In third quarter, one of our focus' in language arts is folklore. Specifically, differentiating between fairy tales, fables, tall tales, myths, and legends. This is such a FUN unit! I actually didn't know that all those fell under the "folklore" category until I taught third-grade. Did you learn this in school? Perhaps I just have the worst memory ever. However, learning about the differences between tall tales, myths, legends, fairy tales, and fables is a blast. No wonder the kids love it!
I created my own unit on this since I never could find many resources through my county or on the Internet. It is so stinking cute, I can't even handle it. I love all the little people and characters I used. My students always make comments on the clip art and how much they love it. Great minds think alike :-)
There are a few things that I love doing for this unit.
1. Reading a book of each genre and whole-group creating a chart of characteristics
2. Checking out a stack of folklore and making the categorization of each into a center activity
3. The kids write a folktale of their choice, using the characteristics of the genre that they choose.
Firstly, I put together a booklet for each of the kids. When I say "put together," I mean that I print off the pages and send them through the copy machine to get stapled and double-sided. If I had a big Staples "Easy" button, I could totally push it. EASY EASY EASY.
Each day I devote to learning a new type of folklore and reading the kids a story. We fill out these sheets as well so that the kids understand the characteristics, setting, characters, and setting. For example, I read a Paul Bunyan picture book for the tall tales day. We discussed the book, then went over key characteristics. Here is my chart that I created. Don't I have the best handwriting ever? (HA. My students even write better than me :-( ). If I ever have 5-10 minutes left over at the end of the day, I log onto YouTube and type in "tall tale" or "folktale." There are TONS of read alouds online that are super quick and perfect for letting the day end peacefully while educating my fantastic kiddos.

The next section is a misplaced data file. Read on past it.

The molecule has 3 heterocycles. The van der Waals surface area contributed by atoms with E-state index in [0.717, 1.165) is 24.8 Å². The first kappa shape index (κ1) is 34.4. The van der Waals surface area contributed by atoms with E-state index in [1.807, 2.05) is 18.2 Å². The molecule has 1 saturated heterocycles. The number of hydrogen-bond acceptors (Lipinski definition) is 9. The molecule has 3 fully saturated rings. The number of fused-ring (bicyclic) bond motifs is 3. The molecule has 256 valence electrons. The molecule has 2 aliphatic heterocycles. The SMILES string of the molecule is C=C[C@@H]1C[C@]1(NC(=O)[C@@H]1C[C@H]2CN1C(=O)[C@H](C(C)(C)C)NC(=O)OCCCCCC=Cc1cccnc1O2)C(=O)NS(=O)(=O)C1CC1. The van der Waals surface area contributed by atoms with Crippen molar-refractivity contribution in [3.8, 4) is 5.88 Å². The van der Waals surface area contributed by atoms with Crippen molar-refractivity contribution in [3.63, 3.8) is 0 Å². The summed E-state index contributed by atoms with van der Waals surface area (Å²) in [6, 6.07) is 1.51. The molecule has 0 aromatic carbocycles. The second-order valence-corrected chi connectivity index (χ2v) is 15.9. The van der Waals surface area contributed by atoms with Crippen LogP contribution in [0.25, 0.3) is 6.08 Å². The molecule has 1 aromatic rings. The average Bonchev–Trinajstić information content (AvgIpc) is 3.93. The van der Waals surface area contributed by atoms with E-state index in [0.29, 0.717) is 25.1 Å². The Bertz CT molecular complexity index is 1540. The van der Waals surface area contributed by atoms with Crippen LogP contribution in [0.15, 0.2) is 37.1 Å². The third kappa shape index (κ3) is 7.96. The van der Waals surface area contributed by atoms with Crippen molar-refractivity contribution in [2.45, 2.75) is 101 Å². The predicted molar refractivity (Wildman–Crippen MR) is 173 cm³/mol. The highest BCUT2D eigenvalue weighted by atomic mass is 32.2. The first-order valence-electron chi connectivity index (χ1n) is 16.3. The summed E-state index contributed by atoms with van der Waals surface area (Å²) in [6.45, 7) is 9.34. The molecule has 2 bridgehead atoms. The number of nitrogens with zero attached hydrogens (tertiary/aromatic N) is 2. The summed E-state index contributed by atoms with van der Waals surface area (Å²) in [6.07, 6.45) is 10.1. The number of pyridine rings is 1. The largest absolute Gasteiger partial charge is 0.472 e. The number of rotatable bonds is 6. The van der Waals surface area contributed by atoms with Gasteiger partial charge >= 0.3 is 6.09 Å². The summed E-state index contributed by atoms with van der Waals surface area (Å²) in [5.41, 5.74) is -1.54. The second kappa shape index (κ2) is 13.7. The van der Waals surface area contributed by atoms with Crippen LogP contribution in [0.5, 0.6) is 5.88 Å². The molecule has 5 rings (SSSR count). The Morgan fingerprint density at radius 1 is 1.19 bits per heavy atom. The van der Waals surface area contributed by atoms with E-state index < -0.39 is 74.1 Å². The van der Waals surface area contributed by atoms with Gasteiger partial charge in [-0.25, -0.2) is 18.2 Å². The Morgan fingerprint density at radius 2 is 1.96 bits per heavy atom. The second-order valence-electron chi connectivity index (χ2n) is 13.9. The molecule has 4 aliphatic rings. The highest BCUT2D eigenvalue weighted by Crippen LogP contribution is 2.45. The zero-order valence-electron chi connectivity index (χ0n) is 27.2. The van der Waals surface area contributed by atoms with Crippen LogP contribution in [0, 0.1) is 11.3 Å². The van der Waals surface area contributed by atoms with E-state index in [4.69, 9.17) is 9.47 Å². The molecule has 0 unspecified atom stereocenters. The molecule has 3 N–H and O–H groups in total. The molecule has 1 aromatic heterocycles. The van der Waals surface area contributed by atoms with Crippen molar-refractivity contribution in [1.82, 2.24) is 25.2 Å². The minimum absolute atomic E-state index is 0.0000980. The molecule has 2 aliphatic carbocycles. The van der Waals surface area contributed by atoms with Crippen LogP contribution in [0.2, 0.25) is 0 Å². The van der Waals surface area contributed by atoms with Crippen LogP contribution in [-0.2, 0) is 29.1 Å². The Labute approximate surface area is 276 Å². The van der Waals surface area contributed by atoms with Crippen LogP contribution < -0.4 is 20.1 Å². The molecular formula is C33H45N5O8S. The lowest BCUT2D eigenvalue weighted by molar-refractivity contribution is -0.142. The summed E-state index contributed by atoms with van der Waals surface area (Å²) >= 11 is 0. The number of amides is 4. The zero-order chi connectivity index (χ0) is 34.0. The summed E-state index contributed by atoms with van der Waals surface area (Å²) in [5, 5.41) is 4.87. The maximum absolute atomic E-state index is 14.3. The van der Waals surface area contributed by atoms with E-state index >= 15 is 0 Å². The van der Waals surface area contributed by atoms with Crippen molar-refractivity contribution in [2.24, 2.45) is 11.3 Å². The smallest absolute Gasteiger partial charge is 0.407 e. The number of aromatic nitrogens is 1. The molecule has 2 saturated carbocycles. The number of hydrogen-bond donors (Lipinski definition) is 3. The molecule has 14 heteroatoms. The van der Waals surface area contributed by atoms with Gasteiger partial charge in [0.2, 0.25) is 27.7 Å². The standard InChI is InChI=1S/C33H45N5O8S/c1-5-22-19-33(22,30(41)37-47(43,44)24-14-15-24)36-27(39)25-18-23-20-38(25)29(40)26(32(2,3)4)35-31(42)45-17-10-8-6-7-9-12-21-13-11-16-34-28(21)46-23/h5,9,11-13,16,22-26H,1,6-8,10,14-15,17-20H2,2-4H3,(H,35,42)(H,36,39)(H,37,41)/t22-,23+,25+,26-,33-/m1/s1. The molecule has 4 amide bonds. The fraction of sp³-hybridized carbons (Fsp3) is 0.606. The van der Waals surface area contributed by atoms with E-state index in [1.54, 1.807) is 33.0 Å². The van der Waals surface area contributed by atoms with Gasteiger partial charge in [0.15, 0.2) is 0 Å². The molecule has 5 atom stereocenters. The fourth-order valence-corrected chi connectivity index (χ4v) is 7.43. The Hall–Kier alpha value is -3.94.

You'll see on my chart that I put down traditional... not exactly a real category. But I use it to introduce the other ones! It encompasses some of each.
Here's what I read for each category:
Fairy tale: Rapunzel by Paul Zelinsky (a beautiful Caldecott winner)
Legend: King Arthur (I can't remember which one.... but it is a short picture book in our library)
Fable: Fables by Arnold Lobel (Caldecott)
Myths: Book of myths (usually read Pandora's box, Arachne)
Tall tale: Paul Bunyon
I love these posters, so cute. They are also helpful when the kids need to quickly glance to figure out where their book is categorized into!
After we learn about all the types of folklore, I make this a center activity for a week. I get a stack of books from the school library. Students read a book, then categorize it into the proper folklore category on their chart. What I love is that they are reading a variety of fiction and are working on systematically comparing and contrasting literary details.
Finally, the kids get to pick out a type of folktale to write a story on. I LOVE this assignment! The kids are so creative and get really into it. It's so funny to hear their dilemmas about which to write.... a myth or legend?? Tall tale? And then halfway through I often hear "OH wait I am writing a tall tale, not a myth!". I love seeing their minds at work :-)
If you're interested in the package, take a peek here!